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Church-state split over corruption
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Accusations implicate former President Arnoldo Alemán.

Nicaragua’s Catholic Church is growing increasingly incensed with President Enrique Bolaños’ government, claiming the administration is using an anti-corruption campaign to attack the hierarchy.

The relationship has gone steadily downhill since Bolaños took power in January, with the government reducing subsidies to church groups and Managua’s cardinal accusing the administration of attacking him.

In mid-May, the Nicaraguan Conference of Bishops released a document criticizing Bolaños’ anti-corruption campaign, the centerpiece of his administration.

In the document, the bishops wrote that the campaign might provoke "a thirst for vengeance, which, once started, would be unstoppable."

Corruption allegations have focused on former President Arnoldo Alemán (1997-2002) and a small circle of his close advisers. Ironically, Bolaños was Alemán’s vice president, and many of those implicated in the corruption scandals are fellow members of the Constitutionalist Liberal Party.

The investigations have also implicated several Catholic Church leaders who were considered strong allies of Alemán throughout his term (LP, May 20, 2002).

In February, Education Minister Silvio de Franco suspended subsidies to parochial schools and canceled a government scholarship program for teachers who studied at Nicaragua’s Catholic University.

De Franco, who identifies himself as a Catholic and a member of Opus Dei, said that the parochial schools’ poor educational quality and the ill-defined selection process for awarding the scholarships prompted the decision to withdraw government support.

In April, corruption accusations were lodged against León Bishop César Bosco Vivas. Bosco Vivas’ name appeared on a list of beneficiaries who used loans from the General Income Bureau to buy vehicles.

The bureau’s director at the time, Byron Jerez, is currently in prison, accused of misusing more than US$4 million. Bosco Vivas used the loan to buy a sport utility vehicle.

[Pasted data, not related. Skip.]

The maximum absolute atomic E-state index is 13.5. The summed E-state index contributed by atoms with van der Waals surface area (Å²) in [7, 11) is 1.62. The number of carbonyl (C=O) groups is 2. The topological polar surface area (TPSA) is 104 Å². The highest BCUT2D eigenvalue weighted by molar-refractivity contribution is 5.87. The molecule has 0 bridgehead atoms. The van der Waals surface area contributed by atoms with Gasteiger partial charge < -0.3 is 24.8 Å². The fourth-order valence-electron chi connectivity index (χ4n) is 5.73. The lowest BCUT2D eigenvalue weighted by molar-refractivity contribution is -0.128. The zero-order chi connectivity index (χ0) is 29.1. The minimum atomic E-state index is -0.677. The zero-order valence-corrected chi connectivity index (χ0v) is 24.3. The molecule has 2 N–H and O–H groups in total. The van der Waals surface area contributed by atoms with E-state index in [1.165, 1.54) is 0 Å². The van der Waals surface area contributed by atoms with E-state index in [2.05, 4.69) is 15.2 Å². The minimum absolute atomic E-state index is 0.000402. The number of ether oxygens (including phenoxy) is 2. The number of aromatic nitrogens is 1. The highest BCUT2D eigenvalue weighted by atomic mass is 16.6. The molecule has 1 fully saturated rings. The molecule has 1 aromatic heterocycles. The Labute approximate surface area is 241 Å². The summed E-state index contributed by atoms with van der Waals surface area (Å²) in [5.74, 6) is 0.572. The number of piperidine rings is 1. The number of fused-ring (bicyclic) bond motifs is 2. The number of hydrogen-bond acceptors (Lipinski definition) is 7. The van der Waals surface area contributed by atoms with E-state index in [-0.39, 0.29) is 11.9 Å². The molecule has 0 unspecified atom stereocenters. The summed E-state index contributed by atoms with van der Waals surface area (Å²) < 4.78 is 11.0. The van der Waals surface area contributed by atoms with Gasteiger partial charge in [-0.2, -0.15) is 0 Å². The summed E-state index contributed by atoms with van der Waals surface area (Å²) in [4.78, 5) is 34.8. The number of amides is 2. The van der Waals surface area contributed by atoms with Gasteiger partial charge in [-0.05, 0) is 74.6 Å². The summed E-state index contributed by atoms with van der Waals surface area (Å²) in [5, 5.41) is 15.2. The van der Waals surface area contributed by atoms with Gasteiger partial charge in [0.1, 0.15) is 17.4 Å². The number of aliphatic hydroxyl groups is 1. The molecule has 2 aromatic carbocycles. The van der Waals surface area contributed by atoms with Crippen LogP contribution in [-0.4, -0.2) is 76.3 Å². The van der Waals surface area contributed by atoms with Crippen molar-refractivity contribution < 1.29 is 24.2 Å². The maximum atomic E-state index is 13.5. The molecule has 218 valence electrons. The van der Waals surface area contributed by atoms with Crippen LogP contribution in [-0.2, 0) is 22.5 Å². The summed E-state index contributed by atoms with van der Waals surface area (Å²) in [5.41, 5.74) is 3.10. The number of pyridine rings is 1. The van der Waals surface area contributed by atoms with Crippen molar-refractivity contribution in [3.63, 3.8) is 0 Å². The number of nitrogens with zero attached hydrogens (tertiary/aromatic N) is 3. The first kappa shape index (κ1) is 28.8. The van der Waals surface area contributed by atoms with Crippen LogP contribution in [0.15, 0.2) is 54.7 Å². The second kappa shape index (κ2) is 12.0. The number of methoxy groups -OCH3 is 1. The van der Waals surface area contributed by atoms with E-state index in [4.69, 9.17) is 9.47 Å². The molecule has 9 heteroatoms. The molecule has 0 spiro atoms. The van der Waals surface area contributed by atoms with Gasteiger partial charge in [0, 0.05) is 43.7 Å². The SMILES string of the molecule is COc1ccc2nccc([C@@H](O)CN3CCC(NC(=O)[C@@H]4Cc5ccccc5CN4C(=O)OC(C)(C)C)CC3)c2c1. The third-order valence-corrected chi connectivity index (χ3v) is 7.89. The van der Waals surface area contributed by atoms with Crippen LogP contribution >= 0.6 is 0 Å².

In April, new allegations emerged concerning a radio station that Alemán had used to discredit his critics, particularly Bolaños. Radio La Poderosa had been registered as belonging to the Managua Archdiocesan Social Promotion Commission (COPROSA).

Managua Auxiliary Bishop Jorge Solórzano confirmed that the church loaned the frequency to the Alemán administration. COPROSA is one of the institutions involved in a corruption scandal involving import-tax exemptions.

Cardinal Miguel Obando y Bravo, who presented his resignation to the pope last year after turning 75, accused the Bolaños administration of conspiring against him and pressuring the Vatican to remove him.

When asked about his chilly relations with the church, Bolaños said he had the support of 80 percent of the population and did not need the bishops’ backing.

Political analyst María López Vigil, editor of the monthly magazine Envío, said that the dispute in Nicaragua is a conflict between a pre-modern church and a state that is in transition.

"While in the region and the world there is a tendency to move toward churches that are more modern, more diverse, better suited to new realities, in Nicaragua there is a lack of development and a stagnation in the hierarchy. Conservatism has won all the battles here about the way the population relates to the church," she said.

In the most recent poll on religious trends in Nicaragua, 68.8 percent of the respondents said they considered themselves Catholic.

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